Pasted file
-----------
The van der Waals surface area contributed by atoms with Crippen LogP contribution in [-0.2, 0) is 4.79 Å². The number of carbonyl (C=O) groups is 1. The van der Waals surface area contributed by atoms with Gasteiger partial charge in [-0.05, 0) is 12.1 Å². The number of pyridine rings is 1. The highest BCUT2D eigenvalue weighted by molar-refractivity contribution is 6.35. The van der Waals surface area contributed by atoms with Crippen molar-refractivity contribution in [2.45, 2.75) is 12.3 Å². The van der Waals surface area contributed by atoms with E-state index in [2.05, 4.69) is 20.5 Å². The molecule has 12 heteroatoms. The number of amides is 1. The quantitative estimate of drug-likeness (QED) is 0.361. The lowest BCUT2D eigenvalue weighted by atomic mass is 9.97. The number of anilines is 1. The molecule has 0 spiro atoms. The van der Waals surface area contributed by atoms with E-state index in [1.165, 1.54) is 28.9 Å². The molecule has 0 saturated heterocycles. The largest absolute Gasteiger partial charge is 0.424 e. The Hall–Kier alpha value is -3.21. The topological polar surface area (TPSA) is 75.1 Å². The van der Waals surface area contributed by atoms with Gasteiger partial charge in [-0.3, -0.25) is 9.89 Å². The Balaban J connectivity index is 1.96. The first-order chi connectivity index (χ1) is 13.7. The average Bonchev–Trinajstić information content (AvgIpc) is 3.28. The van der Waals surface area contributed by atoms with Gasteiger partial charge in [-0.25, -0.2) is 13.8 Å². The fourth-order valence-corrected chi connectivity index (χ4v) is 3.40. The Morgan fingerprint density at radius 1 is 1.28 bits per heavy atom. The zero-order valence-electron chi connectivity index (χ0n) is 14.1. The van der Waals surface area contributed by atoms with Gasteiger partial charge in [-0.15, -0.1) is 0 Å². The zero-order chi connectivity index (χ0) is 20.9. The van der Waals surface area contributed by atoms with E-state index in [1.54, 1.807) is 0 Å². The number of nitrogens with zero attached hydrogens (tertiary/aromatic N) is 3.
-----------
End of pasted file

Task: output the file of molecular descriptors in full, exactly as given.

The van der Waals surface area contributed by atoms with Crippen LogP contribution in [-0.2, 0) is 4.79 Å². The number of carbonyl (C=O) groups is 1. The van der Waals surface area contributed by atoms with Gasteiger partial charge in [-0.05, 0) is 12.1 Å². The number of pyridine rings is 1. The highest BCUT2D eigenvalue weighted by molar-refractivity contribution is 6.35. The van der Waals surface area contributed by atoms with Crippen molar-refractivity contribution in [2.45, 2.75) is 12.3 Å². The van der Waals surface area contributed by atoms with E-state index in [2.05, 4.69) is 20.5 Å². The molecule has 12 heteroatoms. The number of amides is 1. The quantitative estimate of drug-likeness (QED) is 0.361. The lowest BCUT2D eigenvalue weighted by atomic mass is 9.97. The number of anilines is 1. The molecule has 0 spiro atoms. The van der Waals surface area contributed by atoms with E-state index in [1.165, 1.54) is 28.9 Å². The molecule has 0 saturated heterocycles. The largest absolute Gasteiger partial charge is 0.424 e. The Hall–Kier alpha value is -3.21. The topological polar surface area (TPSA) is 75.1 Å². The van der Waals surface area contributed by atoms with Gasteiger partial charge in [-0.3, -0.25) is 9.89 Å². The Balaban J connectivity index is 1.96. The first-order chi connectivity index (χ1) is 13.7. The average Bonchev–Trinajstić information content (AvgIpc) is 3.28. The van der Waals surface area contributed by atoms with Gasteiger partial charge in [-0.25, -0.2) is 13.8 Å². The fourth-order valence-corrected chi connectivity index (χ4v) is 3.40. The Morgan fingerprint density at radius 1 is 1.28 bits per heavy atom. The zero-order valence-electron chi connectivity index (χ0n) is 14.1. The van der Waals surface area contributed by atoms with Gasteiger partial charge in [-0.15, -0.1) is 0 Å². The zero-order chi connectivity index (χ0) is 20.9. The van der Waals surface area contributed by atoms with E-state index in [1.54, 1.807) is 0 Å². The number of nitrogens with zero attached hydrogens (tertiary/aromatic N) is 3.